I am not the Grinch.  My heart is not three sizes too small.  I am overwhelmed . . . especially as an introvert . . . with the immensity of this holiday season we call Christmas.  The “gift” of Christmas . . . whether secular or religious . . . focuses on love . . . focuses on time.  Yet, so often, we miss the point of Christmas . . . we lose it in all of the glittery wrapping, the flashing lights, the blaring music, and the “ho, ho, ho” of the moment.  We are blind to what really matters . . . that time with those we love . . . the quiet lull when our hearts are filled beyond words or expression . . . that moment when a tear blinds us to what we are seeing through the eyes of others that we love.  It swells the heart . . . it is overwhelming.

Overwhelmed . . . I retreat.  I retreat to that quiet place . . . trying to handle the tsunami of emotions that flood my heart.  I retreat to find solid ground upon which to find my footing to enable me to stand within the world of the extrovert and be present with those around me.  It is not always easy . . . sometimes, out of fear, I am defensive . . . I seem cold or indifferent.  But, I am not . . . I am overwhelmed.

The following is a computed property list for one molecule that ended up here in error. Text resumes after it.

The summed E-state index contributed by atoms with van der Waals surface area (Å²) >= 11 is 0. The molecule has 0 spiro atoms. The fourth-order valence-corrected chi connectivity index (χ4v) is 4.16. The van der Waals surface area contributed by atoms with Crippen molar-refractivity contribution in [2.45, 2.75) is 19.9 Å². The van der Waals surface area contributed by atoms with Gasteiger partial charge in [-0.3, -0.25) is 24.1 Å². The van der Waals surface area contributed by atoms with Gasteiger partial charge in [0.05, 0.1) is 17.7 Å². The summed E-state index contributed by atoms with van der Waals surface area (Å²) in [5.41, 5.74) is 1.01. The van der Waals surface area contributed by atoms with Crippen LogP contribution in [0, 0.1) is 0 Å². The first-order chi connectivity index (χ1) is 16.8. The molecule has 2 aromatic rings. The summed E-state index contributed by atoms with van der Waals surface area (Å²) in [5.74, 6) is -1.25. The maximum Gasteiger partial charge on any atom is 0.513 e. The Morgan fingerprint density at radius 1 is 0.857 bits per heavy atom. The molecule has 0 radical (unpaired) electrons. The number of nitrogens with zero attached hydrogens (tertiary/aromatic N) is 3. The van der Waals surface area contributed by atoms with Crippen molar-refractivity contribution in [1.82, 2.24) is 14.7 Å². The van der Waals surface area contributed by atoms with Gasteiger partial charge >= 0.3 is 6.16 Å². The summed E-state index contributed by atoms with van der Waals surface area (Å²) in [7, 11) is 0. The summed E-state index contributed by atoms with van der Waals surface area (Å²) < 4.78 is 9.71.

The fact is that I have never handle Christmas well.

So, I apologize for the fact that I am not the “ho, ho, ho” sort of person that one expects during the Christmas season.  I apologize because it is difficult to embrace the extroverted nature of the holiday season that overwhelms me with it extravagant beauty.  My heart cannot handle such a flood of awesomeness without time to process and understand it.  It is not that I do not love Christmas in its vast beauty . . . but, it is more than I can handle in one sitting.  Forgive me if I seem stand-offish or distant . . . forgive me if I seem indifferent, that is not my intention . . . I am overwhelmed.

I am overwhelmed . . . overwhelmed until I can pause in the quietness of my world to discern that moment when all those cosmic tumblers fall into place and I am in the presence of what Christmas truly means.  It happens every year.